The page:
While variants are a threat, vaccinations and mask wearing are essential to slowing potential new waves, experts say

Coronavirus
Yuyao Lui, 76, receives a COVID-19 vaccine shot from Joseph Franklin, an L.A. firefighter and paramedic, at a clinic in Chinatown in an undated photo. (Al Seib / Los Angeles Times)

Yuyao Lui, 76, receives a COVID-19 vaccine shot from Joseph Franklin, an L.A. firefighter and paramedic, at a clinic in Chinatown in an undated photo. (Al Seib / Los Angeles Times)

While emerging coronavirus variants remain a threat, health experts said they are hopeful that rising vaccination rates and continued wearing of masks can blunt the potential new waves.

There are indeed concerns about whether the immunity offered by vaccines will be less effective against some coronavirus variants, including the strain first identified in South Africa, B.1.351, and the homegrown California strain, B.1.427/B.1.429.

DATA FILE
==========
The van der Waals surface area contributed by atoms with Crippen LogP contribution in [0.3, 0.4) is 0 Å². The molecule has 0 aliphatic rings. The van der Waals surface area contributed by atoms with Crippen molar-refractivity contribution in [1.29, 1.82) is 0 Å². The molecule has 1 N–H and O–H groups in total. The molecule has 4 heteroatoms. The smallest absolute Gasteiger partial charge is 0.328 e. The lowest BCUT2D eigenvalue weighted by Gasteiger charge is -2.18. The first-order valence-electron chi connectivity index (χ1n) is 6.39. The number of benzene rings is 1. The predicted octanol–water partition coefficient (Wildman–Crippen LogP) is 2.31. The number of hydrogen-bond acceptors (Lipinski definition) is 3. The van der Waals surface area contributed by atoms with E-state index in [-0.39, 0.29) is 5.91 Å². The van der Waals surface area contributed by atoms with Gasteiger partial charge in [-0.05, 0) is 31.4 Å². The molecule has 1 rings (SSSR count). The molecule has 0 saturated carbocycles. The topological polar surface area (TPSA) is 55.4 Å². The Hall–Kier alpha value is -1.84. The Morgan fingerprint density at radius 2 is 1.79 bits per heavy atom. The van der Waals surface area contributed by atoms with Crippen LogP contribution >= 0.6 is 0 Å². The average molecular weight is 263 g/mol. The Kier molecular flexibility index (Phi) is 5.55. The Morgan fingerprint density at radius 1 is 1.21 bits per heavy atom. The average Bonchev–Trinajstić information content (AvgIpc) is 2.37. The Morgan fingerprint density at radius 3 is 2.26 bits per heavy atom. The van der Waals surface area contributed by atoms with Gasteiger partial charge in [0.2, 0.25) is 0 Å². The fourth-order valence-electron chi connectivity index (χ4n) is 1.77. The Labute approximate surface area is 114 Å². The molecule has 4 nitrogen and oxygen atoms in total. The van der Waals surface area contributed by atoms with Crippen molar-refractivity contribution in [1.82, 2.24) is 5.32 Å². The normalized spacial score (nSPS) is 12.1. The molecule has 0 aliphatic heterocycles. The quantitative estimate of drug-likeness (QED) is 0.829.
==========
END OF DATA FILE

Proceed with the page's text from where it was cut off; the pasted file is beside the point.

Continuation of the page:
Researchers at UC San Francisco said that in lab tests, the California strain was more resistant to the effects of neutralizing antibodies that are generated by the immune system in response to COVID-19 vaccines or by a previous coronavirus infection. Compared with other variants, the protection provided by the antibodies was reduced by a “moderate … but significant” amount, the UCSF researchers said.

When the neutralizing antibodies went up against the homegrown strain, their effectiveness was cut in half. By comparison, when these antibodies encountered the coronavirus strain that’s now dominant in South Africa, their effectiveness was reduced to one-sixth of their usual levels.

Read the full story on LATimes.com.

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